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Gemmatimonadetes
The Gemmatimonadetes are a phylum of bacteria created for the type species Gemmatimonas aurantiaca. This bacterium makes up about 2% of soil bacterial communities and has been identified as one of the top nine phyla found in soils; yet, there are currently only six cultured isolates.[1] Gemmatimonadetes have been found in a variety of arid soils, such as grassland, prairie, and pasture soil, as well as eutrophic lake sediments and alpine soils
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Taxonomy (biology)
Taxonomy (from Ancient Greek τάξις (taxis), meaning 'arrangement', and -νομία (-nomia), meaning 'method') is the science of defining and naming groups of biological organisms on the basis of shared characteristics. Organisms are grouped together into taxa (singular: taxon) and these groups are given a taxonomic rank; groups of a given rank can be aggregated to form a super-group of higher rank, thus creating a taxonomic hierarchy. The principal ranks in modern use are domain, kingdom, phylum (division is sometimes used in botany in place of phylum), class, order, family, genus and species
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Rhodobacterales
Rhodobacterales are an order of the Alphaproteobacteria.[1] Gene transfer agents are viruslike elements produced by Rhodobacterales which transfer DNA and may be an important factor in their evolution.[2]Contents1 References 2 Further reading2.1 Scientific journals 2.2 Scientific books3 External linksReferences[edit]^ See the NCBI webpage on Rhodobacterales. Data extracted from the "NCBI taxonomy resources". National Center for Biotechnology Information. Retrieved 2007-03-19.  ^ Maxmen, A. (2010). "Virus-like particles speed bacterial evolution". Nature. doi:10.1038/news.2010.507. Further reading[edit] Scientific journals[edit]Lee KB, Liu CT, Anzai Y, Kim H, Aono T, Oyaizu H (2005). "The hierarchical system of the 'Alphaproteobacteria': description of Hyphomonadaceae fam. nov., Xanthobacteraceae fam. nov. and Erythrobacteraceae fam. nov". Int. J. Syst. Evol. Microbiol. 55 (Pt 5): 1907–1919
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Herpetosiphonales
Herpetosiphonaceae Herpetosiphonales is one of two orders of bacteria in the class Chloroflexi.[1] See also[edit]List of bacterial ordersReferences[edit]^ Garrity, George M. (2001). Bergey's manual of systematic bacteriology (2nd ed.). New York: Springer. pp. 427–446. ISBN 978-0-387-21609-6. External links[edit] Wikispecies
Wikispecies
has information related to HerpetosiphonalesTaxon identifiersWd: Q16910608 EoL: 7814 GBIF: 573 iNaturalist: 152332 ITIS: 956232 NCBI: 189772 WoRMS: 564347This bacteria-related article is a stub
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Thermophile
A thermophile is an organism—a type of extremophile—that thrives at relatively high temperatures, between 41 and 122 °C (106 and 252 °F).[1][2] Many thermophiles are archaea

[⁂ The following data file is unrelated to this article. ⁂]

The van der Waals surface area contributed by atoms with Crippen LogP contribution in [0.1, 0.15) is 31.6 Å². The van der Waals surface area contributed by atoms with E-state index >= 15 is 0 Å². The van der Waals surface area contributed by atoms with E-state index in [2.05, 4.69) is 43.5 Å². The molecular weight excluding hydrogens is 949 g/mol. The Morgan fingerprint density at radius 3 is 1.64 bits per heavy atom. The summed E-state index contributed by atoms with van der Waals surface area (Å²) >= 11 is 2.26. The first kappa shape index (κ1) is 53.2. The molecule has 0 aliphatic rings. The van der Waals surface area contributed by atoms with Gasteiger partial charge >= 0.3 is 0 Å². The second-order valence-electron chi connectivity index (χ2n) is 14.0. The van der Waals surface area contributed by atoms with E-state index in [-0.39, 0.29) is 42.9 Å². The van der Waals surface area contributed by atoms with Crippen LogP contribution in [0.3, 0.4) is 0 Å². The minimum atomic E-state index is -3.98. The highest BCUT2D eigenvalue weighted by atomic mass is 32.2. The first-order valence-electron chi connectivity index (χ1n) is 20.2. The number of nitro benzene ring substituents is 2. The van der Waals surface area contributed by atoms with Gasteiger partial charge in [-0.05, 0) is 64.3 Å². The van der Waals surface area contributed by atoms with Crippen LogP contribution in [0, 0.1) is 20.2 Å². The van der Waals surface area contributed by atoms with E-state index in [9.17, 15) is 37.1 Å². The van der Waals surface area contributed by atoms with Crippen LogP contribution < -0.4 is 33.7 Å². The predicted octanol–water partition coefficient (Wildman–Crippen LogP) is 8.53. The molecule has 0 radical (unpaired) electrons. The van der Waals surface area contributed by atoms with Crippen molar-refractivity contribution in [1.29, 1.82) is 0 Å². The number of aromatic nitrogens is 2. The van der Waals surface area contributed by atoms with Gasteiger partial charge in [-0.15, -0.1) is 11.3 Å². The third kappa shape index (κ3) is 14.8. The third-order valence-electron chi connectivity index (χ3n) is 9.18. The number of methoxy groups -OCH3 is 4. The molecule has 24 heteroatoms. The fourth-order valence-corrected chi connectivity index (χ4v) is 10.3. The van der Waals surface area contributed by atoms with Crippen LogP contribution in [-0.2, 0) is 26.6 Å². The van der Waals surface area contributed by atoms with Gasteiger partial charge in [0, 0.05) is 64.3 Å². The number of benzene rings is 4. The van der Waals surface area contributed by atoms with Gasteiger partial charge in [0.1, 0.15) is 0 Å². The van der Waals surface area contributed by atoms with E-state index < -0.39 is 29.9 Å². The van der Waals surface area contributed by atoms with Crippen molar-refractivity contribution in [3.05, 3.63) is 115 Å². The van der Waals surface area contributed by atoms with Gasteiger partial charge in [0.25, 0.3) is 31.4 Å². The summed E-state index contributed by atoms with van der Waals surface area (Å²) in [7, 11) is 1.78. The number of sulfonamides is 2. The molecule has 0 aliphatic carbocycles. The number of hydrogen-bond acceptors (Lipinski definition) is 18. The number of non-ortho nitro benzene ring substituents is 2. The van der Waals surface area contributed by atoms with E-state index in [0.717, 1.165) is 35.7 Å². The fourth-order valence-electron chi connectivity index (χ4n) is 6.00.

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Caulobacterales
Asticcacaulis Brevundimonas Caulobacter Phenylobacterium Caulobacteraceae is a family of proteobacteria, given its own order (Caulobacterales) within the alpha subgroup.[1] Like all Proteobacteria, the Caulobacteraceae are gram-negative.[1] Caulobacteraceae includes the genera Asticcacaulis, Brevundimonas, Phenylobacterium and Caulobacter.[2] The typespecies Caulobacter
Caulobacter
gives its name also to the recently proposed subclass, the Caulobacteridae, which includes the orders Caulobacterales, Parvularculales, Rhizobiales, Rhodobacterales, Rhodospirillales, Sneathiellales, Sphingomonadales, Kiloniellales, Kordiimonadales and controversially the Holosporales.[3] References[edit]^ a b Garrity, George M.; Brenner, Don J.; Krieg, Noel R.; Staley, James T. (eds.) (2005)
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Magnetococcales
Magnetococcus marinus is a species of Alphaproteobacteria
Alphaproteobacteria
that has the peculiar ability to form a structure called a magnetosome, a membrane encased single-magnetic-domain mineral crystals formed by biomineralisation, which allows the cells to orientate along the Earth’s geomagnetic field.[1] It is a basal group in the Alphaproteobacteria.Schematic ribosomal RNA phylogeny of Alphaproteobacteria 
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Parvularculales
Parvularcula bermudensis is a marine bacterium which was identified in 2003 in the western Sargasso Sea
Sargasso Sea
in the Atlantic Ocean. It forms a deep branch in the Alpha Proteobacteria, distinct from the other orders. Parvularcula isolates are Gram-negative, strictly aerobic, chemoheterotrophic, slightly motile short rods with a single flagellum. Colonies on marine agar are very small (0·3–0·8 mm in diameter), yellowish-brown and very hard. They are oxidase positive and catalase negative.[2] References[edit]^ ."Parvularcula". LPSN. Retrieved 26 January 2018.  ^ Cho, J.-C (2003). " Parvularcula bermudensis gen. nov., sp. nov., a marine bacterium that forms a deep branch in the -Proteobacteria". International Journal of Systematic and Evolutionary Microbiology. 53 (4): 1031
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Rhizobiales
HyphomicrobialesThe Rhizobiales
Rhizobiales
are an order of Gram-negative
Gram-negative
Alphaproteobacteria. The rhizobia, which fix nitrogen and are symbiotic with plant roots, appear in several different families. The four families Bradyrhizobiaceae, Hyphomicrobiaceae, Phyllobacteriaceae, and Rhizobiaceae contain at least six genera of nitrogen-fixing, legume-nodulating, microsymbiotic bacteria. Examples are the genera Bradyrhizobium